Sunday, June 16, 2013

Number Sense Routines-A Book Study

Today I will be joining Tara over at Little Minds At Work to discuss Chapter 1 in the book, Number Sense Routines, by Jessica F. Shumway.

In this first chapter, the author outlines just what number sense is.  It is important to tell yourself that number sense, in and of itself, is complex and that it has many layers.  As you work with your littles in your classroom, you will see each working at a different level of number sense. 
A little with strong number sense will demonstrate the following...
- A sense of what numbers mean.
- An ability to look at the world in terms of quantity and numbers.
- An ability to make comparisons among quantities.
- Flexibility, automaticity, and fluidity with numbers.
- An ability to perform mental math.
- Flexibility with problems.
- Automatic use of math information.
- An abiltiy to determine reasonableness of an answer.
- An ability to decide on a strategy based on the numbers in a problem.

As you can see from this list, number sense is something that takes time to develop and strengthen.  The author states that it is a goal for students to "build understanding and to become numerically literate."  We, the teacher, want our littles to apply number sense and to know when to use skills and strategies. 
Chapter 1 wraps up with a brief section about the need to give littles ample oppotunities to work on their number sense.  This means to use number sense in general and to discuss their number sense ideas and strategies with their peers.
Tara posted a few questions for us to answer after reading this first chapter.  Here are my answers to those questions.
1. What is your current comfort level with teaching number sense?
Number sense is where my owls struggled the most this year, at least, this is what the data collected from MAP testing showed.  At this point and with reading more about number sense, I am now aware of how complex it is.  I feel like I will be able to provide my owls with more direct support, but am not 100% comfortable with all that is "number sense."

2. What have you already started in your classroom to build number sense?
This year, we did play around a bit more with dot plates, five and ten frames, and just brainstorming the different ways to display numbers.  I have a feeling that this is just the tip of the number sense iceberg.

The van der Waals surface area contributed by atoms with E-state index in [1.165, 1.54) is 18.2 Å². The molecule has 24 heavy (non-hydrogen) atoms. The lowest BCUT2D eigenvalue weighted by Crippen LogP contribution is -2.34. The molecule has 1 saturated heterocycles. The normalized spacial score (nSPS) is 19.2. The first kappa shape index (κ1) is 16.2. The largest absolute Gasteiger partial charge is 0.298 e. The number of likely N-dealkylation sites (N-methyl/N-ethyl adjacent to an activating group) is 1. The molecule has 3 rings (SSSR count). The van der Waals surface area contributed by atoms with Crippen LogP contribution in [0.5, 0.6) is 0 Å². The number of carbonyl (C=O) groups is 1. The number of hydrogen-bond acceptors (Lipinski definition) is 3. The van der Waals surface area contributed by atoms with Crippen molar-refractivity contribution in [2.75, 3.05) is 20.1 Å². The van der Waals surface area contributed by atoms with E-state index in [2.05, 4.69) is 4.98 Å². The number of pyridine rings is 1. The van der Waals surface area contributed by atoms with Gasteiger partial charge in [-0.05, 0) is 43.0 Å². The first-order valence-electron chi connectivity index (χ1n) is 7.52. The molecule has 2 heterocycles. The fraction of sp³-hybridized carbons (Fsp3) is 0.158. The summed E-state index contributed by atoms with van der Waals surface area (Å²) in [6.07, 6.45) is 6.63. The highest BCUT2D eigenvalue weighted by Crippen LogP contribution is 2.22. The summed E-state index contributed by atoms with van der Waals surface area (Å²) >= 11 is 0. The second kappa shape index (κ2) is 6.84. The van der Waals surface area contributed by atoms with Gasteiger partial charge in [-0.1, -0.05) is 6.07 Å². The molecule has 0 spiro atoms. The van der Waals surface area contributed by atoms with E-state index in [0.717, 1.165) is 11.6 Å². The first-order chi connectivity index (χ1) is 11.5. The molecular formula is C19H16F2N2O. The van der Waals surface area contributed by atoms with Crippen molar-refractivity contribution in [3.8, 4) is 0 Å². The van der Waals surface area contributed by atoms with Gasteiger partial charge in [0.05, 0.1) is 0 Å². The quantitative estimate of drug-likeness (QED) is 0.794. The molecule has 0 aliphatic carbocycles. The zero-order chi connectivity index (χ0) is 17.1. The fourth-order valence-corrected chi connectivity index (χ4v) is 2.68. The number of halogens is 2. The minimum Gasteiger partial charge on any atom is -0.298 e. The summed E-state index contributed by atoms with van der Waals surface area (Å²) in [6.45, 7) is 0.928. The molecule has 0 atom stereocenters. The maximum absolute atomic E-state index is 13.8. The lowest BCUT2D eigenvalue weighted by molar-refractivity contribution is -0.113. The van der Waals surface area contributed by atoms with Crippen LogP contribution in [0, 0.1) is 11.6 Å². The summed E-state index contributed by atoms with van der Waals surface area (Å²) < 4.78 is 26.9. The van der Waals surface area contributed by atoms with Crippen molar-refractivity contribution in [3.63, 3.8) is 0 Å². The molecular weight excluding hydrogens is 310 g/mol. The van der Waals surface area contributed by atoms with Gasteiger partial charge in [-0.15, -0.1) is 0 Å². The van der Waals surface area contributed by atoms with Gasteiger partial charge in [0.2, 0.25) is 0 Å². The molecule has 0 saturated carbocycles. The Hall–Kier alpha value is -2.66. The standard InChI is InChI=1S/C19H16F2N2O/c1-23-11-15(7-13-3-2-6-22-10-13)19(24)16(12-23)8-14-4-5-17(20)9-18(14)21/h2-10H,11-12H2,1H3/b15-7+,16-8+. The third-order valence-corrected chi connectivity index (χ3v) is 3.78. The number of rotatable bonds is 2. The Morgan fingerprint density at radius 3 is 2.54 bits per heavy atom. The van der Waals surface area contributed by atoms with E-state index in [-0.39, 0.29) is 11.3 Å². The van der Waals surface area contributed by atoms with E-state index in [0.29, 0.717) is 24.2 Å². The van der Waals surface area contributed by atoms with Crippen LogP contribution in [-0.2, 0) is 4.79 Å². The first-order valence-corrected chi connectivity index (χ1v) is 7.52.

3. What have you considered adding to your classroom that will give your students that much needed "multiple exposures" component?
As I read this first chapter, I'm thinking that my calendar time or even morning work time could use a good number sense push.  A daily piece that focuses on the qualities mentioned above.
Make sure to stop by Tara's blog to read what others have learned during this book study or to share along with us.


  1. Erin,
    I agree, I will need to have a bigger number sense push during my calendar time as well! :)

    Little Minds at Work

  2. I haven't read this book but have you read any of Kathy Richardson's Developing Number books? They have great station and small group ideas for developing number sense. One thing I'm going to do next year during my calendar time is an estimation jar, where we estimate then count as a group!

    Carolina Teacher

    1. Danielle,
      I have not read any of her books. Thanks for the recommendation. I love the idea of an estimation jar. I'm thinking that it would be neat to have the kiddos estimate as a way to take attendance each morning and then we can count it out at calendar time. :)

  3. Hi, thanks for the thoughtful post. Number Sense is much more important than most people realize - not just as an end unto itself but because it is a necessary foundation for children to succeed in Arithmetic and beyond (both the math knowledge - and any problems - are cumulative). Here's a short video about Number Sense and its importance:

    We'd be happy to talk to any teachers who are interested in this topic.
    Thanks again for the post!